SFMOMA's “Photography in Mexico” Tracks the Birth — and Burgeoning — of a Movement

Politics runs through “Photography in Mexico.” The exhibit, at SFMOMA through July 8, includes shots taken in the 1920s following the Mexican Revolution, ones documenting social injustice, and those of the border region between the United States and Mexico.

The photos of Tina Modotti and Edward Weston open the show. These include Workers Parade (Modotti) and Pirámide del Sol, Teotihuacán (Weston). The photographers went to Mexico City in 1923, and while there were studios on every corner, photography was not considered an art form, says Jessica McDonald, the curator of this show. Modetti and Weston held exhibitions and encouraged photographers that art photography was a viable path. One person they encouraged was Manuel Álvarez Bravo, later one the most influential photographers in Mexico.

Bravo, whose iconic photos include a striking worker, shot, lying in a pool of blood,

was struggling to document the events in his country and find an identity, McDonald says.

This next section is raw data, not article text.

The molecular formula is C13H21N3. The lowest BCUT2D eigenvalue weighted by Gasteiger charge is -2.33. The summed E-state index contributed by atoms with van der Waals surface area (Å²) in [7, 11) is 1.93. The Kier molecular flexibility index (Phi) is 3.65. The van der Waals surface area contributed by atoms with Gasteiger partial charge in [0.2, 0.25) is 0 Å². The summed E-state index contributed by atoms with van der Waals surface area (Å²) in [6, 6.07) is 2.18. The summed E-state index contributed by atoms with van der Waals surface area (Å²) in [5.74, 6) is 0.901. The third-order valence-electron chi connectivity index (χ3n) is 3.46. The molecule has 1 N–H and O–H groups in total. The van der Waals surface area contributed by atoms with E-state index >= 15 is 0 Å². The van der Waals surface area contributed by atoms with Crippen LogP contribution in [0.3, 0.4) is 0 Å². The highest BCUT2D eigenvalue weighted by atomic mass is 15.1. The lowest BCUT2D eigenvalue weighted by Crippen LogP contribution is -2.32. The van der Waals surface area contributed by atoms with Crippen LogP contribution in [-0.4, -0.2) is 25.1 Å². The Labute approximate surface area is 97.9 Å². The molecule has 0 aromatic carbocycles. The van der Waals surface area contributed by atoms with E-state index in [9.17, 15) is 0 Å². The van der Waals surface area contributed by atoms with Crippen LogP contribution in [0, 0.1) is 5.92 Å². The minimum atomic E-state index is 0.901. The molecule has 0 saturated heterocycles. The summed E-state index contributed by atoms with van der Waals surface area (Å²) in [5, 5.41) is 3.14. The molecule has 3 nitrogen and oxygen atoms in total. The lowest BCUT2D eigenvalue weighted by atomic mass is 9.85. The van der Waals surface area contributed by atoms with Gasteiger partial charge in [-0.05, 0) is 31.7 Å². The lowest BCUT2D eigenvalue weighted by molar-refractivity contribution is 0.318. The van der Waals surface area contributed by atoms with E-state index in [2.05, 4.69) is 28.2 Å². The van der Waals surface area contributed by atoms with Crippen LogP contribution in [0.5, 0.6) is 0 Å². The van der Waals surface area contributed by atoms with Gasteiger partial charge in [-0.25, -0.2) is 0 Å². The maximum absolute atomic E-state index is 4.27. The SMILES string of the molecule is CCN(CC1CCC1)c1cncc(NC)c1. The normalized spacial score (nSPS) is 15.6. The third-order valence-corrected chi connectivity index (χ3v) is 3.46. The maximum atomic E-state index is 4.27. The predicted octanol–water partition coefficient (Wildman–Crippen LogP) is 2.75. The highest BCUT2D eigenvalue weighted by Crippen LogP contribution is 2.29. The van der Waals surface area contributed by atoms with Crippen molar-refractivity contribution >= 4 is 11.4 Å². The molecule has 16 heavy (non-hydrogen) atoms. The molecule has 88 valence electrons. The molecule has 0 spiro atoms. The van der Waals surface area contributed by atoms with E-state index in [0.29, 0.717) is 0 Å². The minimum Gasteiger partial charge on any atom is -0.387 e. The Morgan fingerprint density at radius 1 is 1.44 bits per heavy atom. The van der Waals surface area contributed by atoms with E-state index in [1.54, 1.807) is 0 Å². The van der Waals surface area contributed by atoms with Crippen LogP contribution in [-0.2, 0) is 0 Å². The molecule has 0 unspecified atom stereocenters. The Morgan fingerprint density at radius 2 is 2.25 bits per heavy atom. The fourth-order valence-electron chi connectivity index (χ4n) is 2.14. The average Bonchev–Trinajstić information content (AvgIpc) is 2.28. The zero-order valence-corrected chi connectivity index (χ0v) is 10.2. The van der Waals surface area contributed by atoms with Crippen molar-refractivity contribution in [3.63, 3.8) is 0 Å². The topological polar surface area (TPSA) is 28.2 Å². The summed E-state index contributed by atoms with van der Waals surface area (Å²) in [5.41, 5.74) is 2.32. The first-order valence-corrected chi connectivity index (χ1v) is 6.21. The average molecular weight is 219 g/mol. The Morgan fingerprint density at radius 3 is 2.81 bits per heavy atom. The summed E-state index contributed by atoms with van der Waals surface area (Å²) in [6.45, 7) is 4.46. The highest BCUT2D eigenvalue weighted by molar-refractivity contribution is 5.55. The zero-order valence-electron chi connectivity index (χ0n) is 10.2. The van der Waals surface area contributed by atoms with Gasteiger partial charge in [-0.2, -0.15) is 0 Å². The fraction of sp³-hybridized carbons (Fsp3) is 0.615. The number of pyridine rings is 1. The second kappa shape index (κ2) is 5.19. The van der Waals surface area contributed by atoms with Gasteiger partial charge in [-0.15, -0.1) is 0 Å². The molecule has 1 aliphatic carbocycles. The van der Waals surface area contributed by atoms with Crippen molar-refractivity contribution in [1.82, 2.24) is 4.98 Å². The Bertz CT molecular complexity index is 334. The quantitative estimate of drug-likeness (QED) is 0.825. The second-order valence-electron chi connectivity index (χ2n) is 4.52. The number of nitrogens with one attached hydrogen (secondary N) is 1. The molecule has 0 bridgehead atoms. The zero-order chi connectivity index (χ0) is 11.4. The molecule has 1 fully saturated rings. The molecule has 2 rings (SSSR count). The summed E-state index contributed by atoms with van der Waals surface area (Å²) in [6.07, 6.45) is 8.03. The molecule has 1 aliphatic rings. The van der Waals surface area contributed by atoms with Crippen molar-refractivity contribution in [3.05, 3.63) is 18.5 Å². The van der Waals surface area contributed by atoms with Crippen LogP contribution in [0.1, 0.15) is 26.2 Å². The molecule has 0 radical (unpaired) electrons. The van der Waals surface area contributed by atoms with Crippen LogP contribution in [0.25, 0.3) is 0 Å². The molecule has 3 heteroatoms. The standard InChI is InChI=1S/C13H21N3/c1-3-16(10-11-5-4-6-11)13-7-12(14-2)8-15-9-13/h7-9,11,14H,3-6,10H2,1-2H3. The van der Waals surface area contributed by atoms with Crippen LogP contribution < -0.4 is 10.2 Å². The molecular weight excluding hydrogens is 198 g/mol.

“Post-revolution, people were trying to find the essence of Mexicanness,” she says. “They were trying to think about Mexican identity after centuries of colonial oppression.”

The cultural, social and intellectual movements going on in Mexico interested artists in other parts of the world, McDonald says. For instance, the leader of the Surrealist movement, Frenchman André Breton, a friend of Bravo's, visited Mexico City and later said that in Mexico, Surrealism — considered by Breton to be a philosophy for living rather than just an artistic movement — was a part of everyday life.

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